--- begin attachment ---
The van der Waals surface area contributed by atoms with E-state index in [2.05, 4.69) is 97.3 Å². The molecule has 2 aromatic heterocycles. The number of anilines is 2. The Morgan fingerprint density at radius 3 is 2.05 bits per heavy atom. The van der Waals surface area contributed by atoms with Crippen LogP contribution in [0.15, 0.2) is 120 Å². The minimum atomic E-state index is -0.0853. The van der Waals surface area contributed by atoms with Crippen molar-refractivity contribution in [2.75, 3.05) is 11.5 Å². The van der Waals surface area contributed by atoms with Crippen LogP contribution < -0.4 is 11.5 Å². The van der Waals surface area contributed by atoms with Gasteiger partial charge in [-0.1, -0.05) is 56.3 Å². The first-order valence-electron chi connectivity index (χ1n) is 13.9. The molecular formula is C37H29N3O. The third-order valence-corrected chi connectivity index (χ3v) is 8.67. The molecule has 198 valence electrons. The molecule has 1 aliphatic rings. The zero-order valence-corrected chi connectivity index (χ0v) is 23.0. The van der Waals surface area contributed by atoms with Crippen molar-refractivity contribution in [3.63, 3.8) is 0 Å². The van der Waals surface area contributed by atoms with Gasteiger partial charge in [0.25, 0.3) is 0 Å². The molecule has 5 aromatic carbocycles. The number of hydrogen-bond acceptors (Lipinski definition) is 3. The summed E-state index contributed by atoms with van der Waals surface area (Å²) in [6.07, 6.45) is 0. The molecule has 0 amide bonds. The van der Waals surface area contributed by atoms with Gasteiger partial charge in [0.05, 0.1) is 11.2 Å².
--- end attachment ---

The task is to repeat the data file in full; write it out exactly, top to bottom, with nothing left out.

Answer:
The van der Waals surface area contributed by atoms with E-state index in [2.05, 4.69) is 97.3 Å². The molecule has 2 aromatic heterocycles. The number of anilines is 2. The Morgan fingerprint density at radius 3 is 2.05 bits per heavy atom. The van der Waals surface area contributed by atoms with Crippen LogP contribution in [0.15, 0.2) is 120 Å². The minimum atomic E-state index is -0.0853. The van der Waals surface area contributed by atoms with Crippen molar-refractivity contribution in [2.75, 3.05) is 11.5 Å². The van der Waals surface area contributed by atoms with Crippen LogP contribution < -0.4 is 11.5 Å². The van der Waals surface area contributed by atoms with Gasteiger partial charge in [-0.1, -0.05) is 56.3 Å². The first-order valence-electron chi connectivity index (χ1n) is 13.9. The molecular formula is C37H29N3O. The third-order valence-corrected chi connectivity index (χ3v) is 8.67. The molecule has 198 valence electrons. The molecule has 1 aliphatic rings. The zero-order valence-corrected chi connectivity index (χ0v) is 23.0. The van der Waals surface area contributed by atoms with Crippen molar-refractivity contribution in [3.63, 3.8) is 0 Å². The van der Waals surface area contributed by atoms with Gasteiger partial charge in [0.25, 0.3) is 0 Å². The molecule has 5 aromatic carbocycles. The number of hydrogen-bond acceptors (Lipinski definition) is 3. The summed E-state index contributed by atoms with van der Waals surface area (Å²) in [6.07, 6.45) is 0. The molecule has 0 amide bonds. The van der Waals surface area contributed by atoms with Gasteiger partial charge in [0.05, 0.1) is 11.2 Å².